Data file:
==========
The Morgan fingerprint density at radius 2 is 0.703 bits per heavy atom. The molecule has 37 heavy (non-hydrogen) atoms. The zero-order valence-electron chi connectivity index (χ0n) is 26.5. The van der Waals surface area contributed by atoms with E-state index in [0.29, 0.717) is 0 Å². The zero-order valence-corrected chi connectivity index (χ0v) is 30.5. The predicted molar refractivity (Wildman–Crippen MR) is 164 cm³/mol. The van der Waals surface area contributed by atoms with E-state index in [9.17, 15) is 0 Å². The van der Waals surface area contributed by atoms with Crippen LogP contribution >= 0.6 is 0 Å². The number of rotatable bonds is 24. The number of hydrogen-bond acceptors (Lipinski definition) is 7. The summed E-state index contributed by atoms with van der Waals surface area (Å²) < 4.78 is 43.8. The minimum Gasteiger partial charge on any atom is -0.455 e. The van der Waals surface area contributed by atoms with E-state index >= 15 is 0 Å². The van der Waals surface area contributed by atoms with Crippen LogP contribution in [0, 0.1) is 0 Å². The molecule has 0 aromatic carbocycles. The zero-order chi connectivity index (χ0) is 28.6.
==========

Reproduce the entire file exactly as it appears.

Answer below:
The Morgan fingerprint density at radius 2 is 0.703 bits per heavy atom. The molecule has 37 heavy (non-hydrogen) atoms. The zero-order valence-electron chi connectivity index (χ0n) is 26.5. The van der Waals surface area contributed by atoms with E-state index in [0.29, 0.717) is 0 Å². The zero-order valence-corrected chi connectivity index (χ0v) is 30.5. The predicted molar refractivity (Wildman–Crippen MR) is 164 cm³/mol. The van der Waals surface area contributed by atoms with E-state index in [9.17, 15) is 0 Å². The van der Waals surface area contributed by atoms with Crippen LogP contribution >= 0.6 is 0 Å². The number of rotatable bonds is 24. The number of hydrogen-bond acceptors (Lipinski definition) is 7. The summed E-state index contributed by atoms with van der Waals surface area (Å²) < 4.78 is 43.8. The minimum Gasteiger partial charge on any atom is -0.455 e. The van der Waals surface area contributed by atoms with E-state index >= 15 is 0 Å². The van der Waals surface area contributed by atoms with Crippen LogP contribution in [0, 0.1) is 0 Å². The molecule has 0 aromatic carbocycles. The zero-order chi connectivity index (χ0) is 28.6.